posted by John Yanosko on Wed 26th Jan 2005 21:24 UTC

"Mac Mini, Page 2/2"
click for a larger view MT-NewsWatcher ($0) was very basic. Instead of one program window like Pan it had many, like the Gimp, each with its own function. I wasn't used to that. It also had no quick way to find newsgroups - just a long tree list of them. To read a post, you double-click on it and it opens up a new window every time. I tried another program.

Hogwasher ($49) has most of the features of Pan and them some, such as combing several news servers to ensure completion. It follows the apparent Mac tradition of lots of windows, which I arranged roughly into place as if they were pieces of Pan's main window.

I finally started to like Hogwasher, but I still missed Pan, so I decided to install Pan under Mac OSX using Fink. Fink is an installation of Debian PPC. It replaced the Mac XFree86 that I had just installed. There was a problem setting up pango at first so I apt-getted some more Gnome stuff. Eventually I got the twm window manager running alongside my pretty Mac apps. Pan worked, the scroll wheel worked, but the primitive appearance was jarring. I could have run Gnome or Kde but I felt that would be too much overhead just to run a single non-native program, so I went back to Hogwasher.

The real stars of the Mac OS, of course are the native apps from Apple. I'll mention a few of them:

Itunes

I tried Itunes under Crossover Wine once, and it was unuseably slow. They've improved it since then, but it goes without saying you can't beat Itunes on a Mac. The radio works, the store works, sharing over a network works, syncing with an Ipod works. Burning to a CD works too.

Garage Band

Garage Band is very polished. I had to unplug my printer to plug a midi keyboard into the Mini, as it has only 2 USB ports. Unlike Rosegarden (I haven't tried Muse) Garage Band doesn't have notational input, which is what I prefer. Alas, the professional music notation software Noteability Pro for Mac OS X costs $225; Finale costs $600, PrintMusic costs $70, and so on.

IDVD

Unlike a certain open-source disk-burning program, IDVD does not pop up a diolog box assuring you that the default settings are correct for most people - of course they are, it's a Mac! You make a DVD by dragging files onto the DVD screen. There are plenty of templates. It even makes scene menus for you automatically. Wow, it works. I've made video DVDs under Linux using command-line tools, but I never will again!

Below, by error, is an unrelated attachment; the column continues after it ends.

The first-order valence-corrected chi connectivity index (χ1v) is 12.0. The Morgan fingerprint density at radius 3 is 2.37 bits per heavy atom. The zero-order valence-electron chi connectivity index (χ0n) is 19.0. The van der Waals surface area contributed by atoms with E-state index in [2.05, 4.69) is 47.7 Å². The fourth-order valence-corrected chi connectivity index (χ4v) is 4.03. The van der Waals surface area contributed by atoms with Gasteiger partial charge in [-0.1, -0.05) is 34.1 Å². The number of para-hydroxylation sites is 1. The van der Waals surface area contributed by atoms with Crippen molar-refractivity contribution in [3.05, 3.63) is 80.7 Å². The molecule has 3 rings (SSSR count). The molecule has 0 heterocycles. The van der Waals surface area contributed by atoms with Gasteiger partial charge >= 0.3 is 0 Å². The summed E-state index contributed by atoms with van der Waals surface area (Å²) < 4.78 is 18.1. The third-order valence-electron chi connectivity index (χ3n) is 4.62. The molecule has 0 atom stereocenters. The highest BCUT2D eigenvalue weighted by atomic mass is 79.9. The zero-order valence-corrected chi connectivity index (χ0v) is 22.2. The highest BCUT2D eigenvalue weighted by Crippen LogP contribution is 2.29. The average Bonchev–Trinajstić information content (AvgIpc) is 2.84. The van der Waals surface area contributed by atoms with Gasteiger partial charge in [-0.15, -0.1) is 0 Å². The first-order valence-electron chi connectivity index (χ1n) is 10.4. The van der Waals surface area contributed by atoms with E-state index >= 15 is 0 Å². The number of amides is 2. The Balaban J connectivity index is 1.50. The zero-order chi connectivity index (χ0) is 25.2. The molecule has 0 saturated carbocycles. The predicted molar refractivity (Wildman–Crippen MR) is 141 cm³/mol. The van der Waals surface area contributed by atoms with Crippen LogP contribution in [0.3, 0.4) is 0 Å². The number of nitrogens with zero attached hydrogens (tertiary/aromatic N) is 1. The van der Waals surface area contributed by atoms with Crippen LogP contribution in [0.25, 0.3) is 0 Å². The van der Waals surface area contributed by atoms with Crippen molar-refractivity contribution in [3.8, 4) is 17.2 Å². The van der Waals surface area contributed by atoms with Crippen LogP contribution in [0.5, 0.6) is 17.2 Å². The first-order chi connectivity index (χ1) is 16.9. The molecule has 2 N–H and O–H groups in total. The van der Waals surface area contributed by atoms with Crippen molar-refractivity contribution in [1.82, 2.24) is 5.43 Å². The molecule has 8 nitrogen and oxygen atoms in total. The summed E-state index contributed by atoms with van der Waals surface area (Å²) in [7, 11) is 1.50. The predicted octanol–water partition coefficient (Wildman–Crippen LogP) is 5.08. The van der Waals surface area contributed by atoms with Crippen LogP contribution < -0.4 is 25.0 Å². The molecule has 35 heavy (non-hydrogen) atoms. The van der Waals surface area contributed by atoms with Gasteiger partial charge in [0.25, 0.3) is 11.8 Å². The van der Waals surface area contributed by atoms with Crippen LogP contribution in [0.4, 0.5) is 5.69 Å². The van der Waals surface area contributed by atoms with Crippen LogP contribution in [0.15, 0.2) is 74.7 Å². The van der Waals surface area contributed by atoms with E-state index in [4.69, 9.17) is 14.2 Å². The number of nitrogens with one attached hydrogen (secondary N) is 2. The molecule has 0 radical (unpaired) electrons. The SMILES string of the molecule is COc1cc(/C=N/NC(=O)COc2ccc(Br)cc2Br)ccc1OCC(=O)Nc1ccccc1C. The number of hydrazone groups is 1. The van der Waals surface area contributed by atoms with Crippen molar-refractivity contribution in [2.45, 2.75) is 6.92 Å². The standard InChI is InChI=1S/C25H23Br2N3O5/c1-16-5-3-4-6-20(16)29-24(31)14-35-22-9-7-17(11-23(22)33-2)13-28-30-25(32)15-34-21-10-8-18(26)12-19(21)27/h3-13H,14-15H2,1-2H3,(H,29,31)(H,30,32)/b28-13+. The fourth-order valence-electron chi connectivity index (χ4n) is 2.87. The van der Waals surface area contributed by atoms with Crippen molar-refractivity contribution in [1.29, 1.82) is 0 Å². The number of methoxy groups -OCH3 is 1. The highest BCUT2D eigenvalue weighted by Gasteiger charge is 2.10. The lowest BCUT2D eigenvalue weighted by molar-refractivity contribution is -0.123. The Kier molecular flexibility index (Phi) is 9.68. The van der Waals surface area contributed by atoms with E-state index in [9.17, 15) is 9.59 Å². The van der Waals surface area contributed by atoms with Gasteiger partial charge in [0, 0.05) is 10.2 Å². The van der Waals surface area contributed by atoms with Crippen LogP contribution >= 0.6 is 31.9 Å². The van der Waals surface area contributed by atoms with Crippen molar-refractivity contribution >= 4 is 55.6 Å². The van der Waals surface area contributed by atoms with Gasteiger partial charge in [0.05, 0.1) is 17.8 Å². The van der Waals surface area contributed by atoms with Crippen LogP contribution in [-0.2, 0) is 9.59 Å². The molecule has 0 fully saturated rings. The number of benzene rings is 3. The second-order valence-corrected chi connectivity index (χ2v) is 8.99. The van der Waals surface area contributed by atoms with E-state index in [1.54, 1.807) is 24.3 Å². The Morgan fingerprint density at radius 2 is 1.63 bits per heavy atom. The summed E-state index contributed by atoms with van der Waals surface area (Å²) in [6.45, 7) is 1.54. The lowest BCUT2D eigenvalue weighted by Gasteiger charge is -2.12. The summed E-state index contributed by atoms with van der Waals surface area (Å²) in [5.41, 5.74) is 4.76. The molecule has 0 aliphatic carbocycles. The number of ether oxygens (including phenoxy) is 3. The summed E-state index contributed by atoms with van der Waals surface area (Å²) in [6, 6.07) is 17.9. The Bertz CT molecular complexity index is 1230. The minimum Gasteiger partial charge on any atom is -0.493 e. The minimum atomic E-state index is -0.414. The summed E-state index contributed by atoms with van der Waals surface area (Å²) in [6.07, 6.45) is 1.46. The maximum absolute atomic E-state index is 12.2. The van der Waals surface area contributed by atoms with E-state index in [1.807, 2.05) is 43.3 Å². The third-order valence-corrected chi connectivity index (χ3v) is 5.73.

AppleWorks

'That file could not be converted to an Appleworks Document' is what the Mini told me when I tried opening an Excel file, even though the Excel Win file type is listed in the open file dialog. The word processor has tables, outlines, and styles, but few advanced features (like generating indeces). Of course you can buy MS Office ($399 for the Mac Standard Edition) or install Open Office, or wait for Apple's upcoming new office suite. If your needs are more than basic, you will have to get something besides AppleWorks.

Conclusion

So what can a (relatively) cheap Apple offer desktop Linux users? Linux already has stability, beautiful desktops, and at least as much software.

Ease of setup of course makes the list. Things just work on the Mac. Software installs just by downloading it. Your digital camera unloads just by plugging it in.

Cool software also makes the list. Many open-source equivalents are still behind Apple in terms of features and maturity. But some of it will cost you money, even more than the Mini itself. That's especially painful for someone accustomed to apt-getting software for free. A lot of open-source software is available for the Mac, just a recompile away, or with Fink. But if you decide to use non-native open-source stuff then the ease-of-use advantage of the Mac begins to melt away.

What the Mini Mac does not offer is a pure open-source environment, unless you wipe the drive and install Linux or BSD. If you're a software-libre evangelist, or If you enjoy the game of compiling and modifying and endlessly fixing your own computing environment, then you won't be happy with a partly closed system that's already done it all for you.

The relatively small and slow (4200 rpm) hard drive and lack of audio input prevent the Mini from being a Tivo-killer. This box also doesn't offer heavy computing power for large databases, scientific programming, heavy-duty graphics, or gaming. For that you would need a G5 or an AMD 64.

On the other end of the scale you can get cheaper, albeit uglier and noisier, boxes. But they don't look uber-cool on your coffee table.

In the end, although I'll still use Linux on my laptop and server, I have to say I'm extremely satisfied with my Mini. It does everything a desktop user like me could want. And it does it without hassles and how-to's and RTFMs. And if I can talk my relatives into buying Mini Macs, I won't have to fix their computers any more.

Now to see about partitioning this drive and installing Ubuntu...


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